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As Giving Tuesday Approaches, Consider Being a Hero in a State That Needs Help

The opinions expressed by columnists are their own and do not necessarily represent the views of
AP Photo/Susan Walsh

The State of California faces a greater struggle than any other state in the U.S. in dealing with homelessness, inflation, and the overall cost of living. Though California has earmarked $1.6 billion for homelessness, “people are still falling into homelessness faster than our system can move them out,” according to the Los Angeles Homeless Services Authority Co-Executive Director. The state’s efforts simply cannot keep up with our rising population of poor and homeless.


And yet suffering humanity is where individual humanitarian efforts shine the brightest. With Giving Tuesday approaching, and important decisions being made on where to pass along your blessings this holiday season, consider the following crises we’re dealing with.

California is home to over 27 percent of the nation’s homeless population, a disproportionally large share of those who are homeless throughout America. In Los Angeles County alone, the rate of homelessness has risen over 4 percent in less than two years, and 14.2 percent of the entire population in our county lives below the poverty line.

This is happening as inflation remains at historic levels and the cost of living in California continues to soar. Since 2019, living costs in LA county have risen 16 percent. For 75 percent of the county’s families, the cost of rent and utilities now exceeds 30 percent of income. This means, even with a $16.04 per hour minimum wage, the average worker needs to work 53 hours per week just to cover housing. 

Innocent children suffering through all of this is the greatest crisis of all. Almost half of a million children in LA county live in abject poverty, and nearly 300,000 public school students in California experience homelessness during the course of a year.


But is the story all doom and gloom? Not from what I can see working in Los Angeles for over 25 years. The real story is all heroes and heroines. Since the early 1990s, I’ve watched thousands of heroic homeless and those struggling with addiction walk through the doors of the Dream Center, accept free transitional housing, rid themselves of terrible addictions, and walk out as whole people, equipped to care for their families with heads held high.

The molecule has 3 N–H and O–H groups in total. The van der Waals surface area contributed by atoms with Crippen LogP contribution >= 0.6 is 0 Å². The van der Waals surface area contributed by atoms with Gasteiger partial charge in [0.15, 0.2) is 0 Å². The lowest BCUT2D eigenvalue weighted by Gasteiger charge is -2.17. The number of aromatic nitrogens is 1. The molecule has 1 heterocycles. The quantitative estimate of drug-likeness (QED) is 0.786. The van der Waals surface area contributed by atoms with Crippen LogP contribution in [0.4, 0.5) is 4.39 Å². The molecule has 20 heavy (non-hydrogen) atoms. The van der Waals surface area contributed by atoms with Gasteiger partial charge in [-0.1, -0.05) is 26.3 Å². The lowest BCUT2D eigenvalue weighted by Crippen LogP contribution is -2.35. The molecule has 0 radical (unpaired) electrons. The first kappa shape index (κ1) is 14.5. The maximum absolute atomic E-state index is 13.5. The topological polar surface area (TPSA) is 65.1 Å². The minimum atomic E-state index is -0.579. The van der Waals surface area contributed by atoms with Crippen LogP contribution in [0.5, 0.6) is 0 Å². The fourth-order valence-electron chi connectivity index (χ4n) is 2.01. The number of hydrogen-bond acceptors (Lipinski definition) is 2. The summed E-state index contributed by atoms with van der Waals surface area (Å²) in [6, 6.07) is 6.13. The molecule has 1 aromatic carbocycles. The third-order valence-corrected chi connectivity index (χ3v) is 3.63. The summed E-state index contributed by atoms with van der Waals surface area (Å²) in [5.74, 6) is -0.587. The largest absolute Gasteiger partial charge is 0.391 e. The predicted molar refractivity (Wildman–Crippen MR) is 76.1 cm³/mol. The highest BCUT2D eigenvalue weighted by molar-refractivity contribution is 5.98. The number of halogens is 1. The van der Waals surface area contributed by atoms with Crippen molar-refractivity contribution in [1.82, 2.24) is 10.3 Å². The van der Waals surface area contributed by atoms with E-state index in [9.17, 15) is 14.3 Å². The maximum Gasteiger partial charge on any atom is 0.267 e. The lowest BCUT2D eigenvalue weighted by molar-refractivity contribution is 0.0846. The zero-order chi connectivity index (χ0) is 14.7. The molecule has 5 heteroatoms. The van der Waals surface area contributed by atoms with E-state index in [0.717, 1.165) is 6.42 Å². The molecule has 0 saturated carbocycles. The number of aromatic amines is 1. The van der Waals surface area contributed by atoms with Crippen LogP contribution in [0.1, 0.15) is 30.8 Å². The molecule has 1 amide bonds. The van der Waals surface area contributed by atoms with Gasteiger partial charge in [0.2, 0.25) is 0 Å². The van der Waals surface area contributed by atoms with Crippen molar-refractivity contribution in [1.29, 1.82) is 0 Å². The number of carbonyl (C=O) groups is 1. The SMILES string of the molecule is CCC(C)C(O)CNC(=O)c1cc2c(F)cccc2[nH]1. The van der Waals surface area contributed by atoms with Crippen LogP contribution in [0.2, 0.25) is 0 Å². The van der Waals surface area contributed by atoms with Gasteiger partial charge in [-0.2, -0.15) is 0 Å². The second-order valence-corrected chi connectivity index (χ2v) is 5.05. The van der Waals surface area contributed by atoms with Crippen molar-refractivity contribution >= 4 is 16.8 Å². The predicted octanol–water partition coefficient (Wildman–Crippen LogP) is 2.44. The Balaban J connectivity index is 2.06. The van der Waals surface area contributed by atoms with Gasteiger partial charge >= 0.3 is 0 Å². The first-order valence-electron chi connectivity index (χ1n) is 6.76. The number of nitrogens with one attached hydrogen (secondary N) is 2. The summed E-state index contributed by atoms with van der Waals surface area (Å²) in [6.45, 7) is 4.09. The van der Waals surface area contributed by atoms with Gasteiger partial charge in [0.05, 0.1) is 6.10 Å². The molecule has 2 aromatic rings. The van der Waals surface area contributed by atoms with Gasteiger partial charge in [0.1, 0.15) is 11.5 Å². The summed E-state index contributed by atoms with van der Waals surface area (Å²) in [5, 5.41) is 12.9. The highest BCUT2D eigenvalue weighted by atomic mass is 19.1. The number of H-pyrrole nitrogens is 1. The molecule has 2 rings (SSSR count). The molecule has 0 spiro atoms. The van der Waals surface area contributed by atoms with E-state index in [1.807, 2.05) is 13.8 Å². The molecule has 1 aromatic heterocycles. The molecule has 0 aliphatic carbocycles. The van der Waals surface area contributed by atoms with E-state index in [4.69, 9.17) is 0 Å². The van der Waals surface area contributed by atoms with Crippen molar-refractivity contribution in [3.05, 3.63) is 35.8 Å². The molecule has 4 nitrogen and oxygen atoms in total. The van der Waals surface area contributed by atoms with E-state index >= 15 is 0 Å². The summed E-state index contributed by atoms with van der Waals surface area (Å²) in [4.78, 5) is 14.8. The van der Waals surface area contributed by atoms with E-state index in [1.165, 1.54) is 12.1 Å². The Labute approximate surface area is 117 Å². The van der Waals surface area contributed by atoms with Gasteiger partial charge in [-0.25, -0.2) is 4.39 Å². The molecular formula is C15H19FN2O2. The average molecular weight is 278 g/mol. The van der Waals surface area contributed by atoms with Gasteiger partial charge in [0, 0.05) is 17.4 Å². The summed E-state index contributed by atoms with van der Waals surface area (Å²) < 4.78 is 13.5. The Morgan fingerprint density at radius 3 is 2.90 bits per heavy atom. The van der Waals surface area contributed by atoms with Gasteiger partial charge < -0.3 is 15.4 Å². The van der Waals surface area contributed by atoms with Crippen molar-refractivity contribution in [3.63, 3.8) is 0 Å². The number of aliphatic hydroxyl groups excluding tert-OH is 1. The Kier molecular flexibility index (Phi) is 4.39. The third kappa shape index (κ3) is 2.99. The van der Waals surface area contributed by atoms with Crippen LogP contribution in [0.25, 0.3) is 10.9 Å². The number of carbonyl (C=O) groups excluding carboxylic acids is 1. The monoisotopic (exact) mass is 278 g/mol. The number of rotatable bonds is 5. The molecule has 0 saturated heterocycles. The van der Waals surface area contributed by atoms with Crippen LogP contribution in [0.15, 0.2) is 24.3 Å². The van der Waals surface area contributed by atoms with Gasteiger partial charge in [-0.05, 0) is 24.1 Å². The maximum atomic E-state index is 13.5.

Because of generous donations from thousands of individuals across the country, we have been able to offer over 500 beds each night to get families off the streets, and cover 20 neighborhoods in LA county with food, clothing, furniture, and other basic needs. The result is countless stories of victory for Angelenos in their greatest hour of need.

Maria Garcia became a heroine to her family when she accepted help, recovered from a meth addiction, settled her debt to society in the courts, and became an employed, loving, healthy mother to her two sons.

My friend Joshua had fallen into psychosis from his own drug addiction. After an arrest, he accepted help and overcame substance abuse. Then he participated in a work rehabilitation program that taught him valuable skills with an assortment of equipment and tools. “Although my experience was limited,” he says, “my drive and attitude took me farther than any of my skills could have.” Joshua has a stable career today.


These survivors are not the only heroes. Their success is also the result of the heroism of individuals who look past the tent cities, past the addictions, past the filth on city streets, and choose to see aching humanity. Amid the seeming hopelessness of that squalor, the compassion of generous people wins the day.

Individual heroes are everyday people who are willing to see broken people and say, “That man is someone’s child, and that woman has a sister or mother whose heart breaks for her.”

These citizens have hearts that are stirred for noble purposes and give generously to causes that help the neighbors in my neighborhood understand there’s always a second chance. As a result, when the homeless and addicted are approached with tailor-made solutions for their specific need, and decide they are ready to change, they have a chance to become heroes, too.

These hopeful stories are proof that California doesn't have to stay this way. Whether it's sacrificing time out of your packed schedule, or forgoing a luxury you decide you can do without this year, each of us can be a part of a solution in a culture that continues to climb uphill.

Here in LA, we don't need any more finger-pointing or blaming. What we need are more compassionate problem solvers who will join us in the fight to rescue those in need in our city. 


Whether it’s their time or their treasure, I hope Americans remember they’re just one generous act away from being a hero in the story, too. 

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